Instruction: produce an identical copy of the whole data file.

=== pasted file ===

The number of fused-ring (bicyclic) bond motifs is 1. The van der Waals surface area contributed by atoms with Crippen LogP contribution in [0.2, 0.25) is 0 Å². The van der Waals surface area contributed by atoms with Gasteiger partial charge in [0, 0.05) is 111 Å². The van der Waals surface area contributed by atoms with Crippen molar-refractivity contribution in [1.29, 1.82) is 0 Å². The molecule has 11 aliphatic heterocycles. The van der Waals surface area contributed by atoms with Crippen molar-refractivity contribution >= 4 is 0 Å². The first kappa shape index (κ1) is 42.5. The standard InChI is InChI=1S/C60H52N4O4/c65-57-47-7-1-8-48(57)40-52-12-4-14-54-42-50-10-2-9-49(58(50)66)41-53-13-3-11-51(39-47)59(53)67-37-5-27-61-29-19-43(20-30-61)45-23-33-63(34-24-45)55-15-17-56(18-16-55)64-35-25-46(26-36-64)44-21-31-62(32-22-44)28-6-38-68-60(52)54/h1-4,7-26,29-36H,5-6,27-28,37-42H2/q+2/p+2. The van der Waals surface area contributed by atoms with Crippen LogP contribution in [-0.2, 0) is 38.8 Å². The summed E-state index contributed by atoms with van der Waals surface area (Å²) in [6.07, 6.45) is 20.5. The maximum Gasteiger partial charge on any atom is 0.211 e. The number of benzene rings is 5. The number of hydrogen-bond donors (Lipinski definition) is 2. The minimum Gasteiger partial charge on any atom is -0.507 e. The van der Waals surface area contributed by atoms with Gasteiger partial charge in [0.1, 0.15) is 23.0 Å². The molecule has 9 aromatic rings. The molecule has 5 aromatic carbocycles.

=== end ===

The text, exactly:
The number of fused-ring (bicyclic) bond motifs is 1. The van der Waals surface area contributed by atoms with Crippen LogP contribution in [0.2, 0.25) is 0 Å². The van der Waals surface area contributed by atoms with Gasteiger partial charge in [0, 0.05) is 111 Å². The van der Waals surface area contributed by atoms with Crippen molar-refractivity contribution in [1.29, 1.82) is 0 Å². The molecule has 11 aliphatic heterocycles. The van der Waals surface area contributed by atoms with Crippen molar-refractivity contribution >= 4 is 0 Å². The first kappa shape index (κ1) is 42.5. The standard InChI is InChI=1S/C60H52N4O4/c65-57-47-7-1-8-48(57)40-52-12-4-14-54-42-50-10-2-9-49(58(50)66)41-53-13-3-11-51(39-47)59(53)67-37-5-27-61-29-19-43(20-30-61)45-23-33-63(34-24-45)55-15-17-56(18-16-55)64-35-25-46(26-36-64)44-21-31-62(32-22-44)28-6-38-68-60(52)54/h1-4,7-26,29-36H,5-6,27-28,37-42H2/q+2/p+2. The van der Waals surface area contributed by atoms with Crippen LogP contribution in [-0.2, 0) is 38.8 Å². The summed E-state index contributed by atoms with van der Waals surface area (Å²) in [6.07, 6.45) is 20.5. The maximum Gasteiger partial charge on any atom is 0.211 e. The number of benzene rings is 5. The number of hydrogen-bond donors (Lipinski definition) is 2. The minimum Gasteiger partial charge on any atom is -0.507 e. The van der Waals surface area contributed by atoms with Gasteiger partial charge in [0.1, 0.15) is 23.0 Å². The molecule has 9 aromatic rings. The molecule has 5 aromatic carbocycles.